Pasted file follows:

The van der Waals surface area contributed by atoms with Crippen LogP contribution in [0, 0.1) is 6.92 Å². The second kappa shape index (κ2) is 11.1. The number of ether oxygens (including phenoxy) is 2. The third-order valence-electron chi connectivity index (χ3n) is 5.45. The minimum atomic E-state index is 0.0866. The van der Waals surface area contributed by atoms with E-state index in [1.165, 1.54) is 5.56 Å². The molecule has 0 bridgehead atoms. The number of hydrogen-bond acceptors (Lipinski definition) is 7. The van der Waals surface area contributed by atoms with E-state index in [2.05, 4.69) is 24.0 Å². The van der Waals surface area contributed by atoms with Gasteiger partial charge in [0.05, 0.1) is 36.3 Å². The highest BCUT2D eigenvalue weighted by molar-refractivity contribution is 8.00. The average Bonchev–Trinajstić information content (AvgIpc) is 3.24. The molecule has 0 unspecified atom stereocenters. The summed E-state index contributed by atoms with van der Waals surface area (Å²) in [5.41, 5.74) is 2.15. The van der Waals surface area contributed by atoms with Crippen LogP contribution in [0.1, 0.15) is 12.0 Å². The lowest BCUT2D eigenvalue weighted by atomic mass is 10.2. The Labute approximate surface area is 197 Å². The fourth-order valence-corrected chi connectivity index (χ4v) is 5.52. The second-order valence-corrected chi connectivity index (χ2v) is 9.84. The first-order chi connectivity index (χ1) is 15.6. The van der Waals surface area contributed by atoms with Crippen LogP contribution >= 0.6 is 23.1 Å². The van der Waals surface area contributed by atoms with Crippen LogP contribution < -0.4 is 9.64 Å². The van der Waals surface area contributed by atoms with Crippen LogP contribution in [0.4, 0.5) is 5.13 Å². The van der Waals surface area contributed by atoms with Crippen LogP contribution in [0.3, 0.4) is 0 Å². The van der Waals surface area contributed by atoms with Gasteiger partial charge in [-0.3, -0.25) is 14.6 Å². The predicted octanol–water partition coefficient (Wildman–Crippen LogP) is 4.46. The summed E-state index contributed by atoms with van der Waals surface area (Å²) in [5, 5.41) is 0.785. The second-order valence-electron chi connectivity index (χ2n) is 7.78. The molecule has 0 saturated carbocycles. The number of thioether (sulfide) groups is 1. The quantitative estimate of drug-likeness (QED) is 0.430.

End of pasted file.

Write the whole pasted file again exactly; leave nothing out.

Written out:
The van der Waals surface area contributed by atoms with Crippen LogP contribution in [0, 0.1) is 6.92 Å². The second kappa shape index (κ2) is 11.1. The number of ether oxygens (including phenoxy) is 2. The third-order valence-electron chi connectivity index (χ3n) is 5.45. The minimum atomic E-state index is 0.0866. The van der Waals surface area contributed by atoms with E-state index in [1.165, 1.54) is 5.56 Å². The molecule has 0 bridgehead atoms. The number of hydrogen-bond acceptors (Lipinski definition) is 7. The van der Waals surface area contributed by atoms with E-state index in [2.05, 4.69) is 24.0 Å². The van der Waals surface area contributed by atoms with Gasteiger partial charge in [0.05, 0.1) is 36.3 Å². The highest BCUT2D eigenvalue weighted by molar-refractivity contribution is 8.00. The average Bonchev–Trinajstić information content (AvgIpc) is 3.24. The molecule has 0 unspecified atom stereocenters. The summed E-state index contributed by atoms with van der Waals surface area (Å²) in [5.41, 5.74) is 2.15. The van der Waals surface area contributed by atoms with Crippen LogP contribution in [0.1, 0.15) is 12.0 Å². The lowest BCUT2D eigenvalue weighted by atomic mass is 10.2. The Labute approximate surface area is 197 Å². The fourth-order valence-corrected chi connectivity index (χ4v) is 5.52. The second-order valence-corrected chi connectivity index (χ2v) is 9.84. The first-order chi connectivity index (χ1) is 15.6. The van der Waals surface area contributed by atoms with Crippen LogP contribution >= 0.6 is 23.1 Å². The van der Waals surface area contributed by atoms with Crippen LogP contribution < -0.4 is 9.64 Å². The van der Waals surface area contributed by atoms with Crippen LogP contribution in [0.4, 0.5) is 5.13 Å². The van der Waals surface area contributed by atoms with Crippen LogP contribution in [0.3, 0.4) is 0 Å². The van der Waals surface area contributed by atoms with Gasteiger partial charge in [-0.3, -0.25) is 14.6 Å². The predicted octanol–water partition coefficient (Wildman–Crippen LogP) is 4.46. The summed E-state index contributed by atoms with van der Waals surface area (Å²) in [5, 5.41) is 0.785. The second-order valence-electron chi connectivity index (χ2n) is 7.78. The molecule has 0 saturated carbocycles. The number of thioether (sulfide) groups is 1. The quantitative estimate of drug-likeness (QED) is 0.430.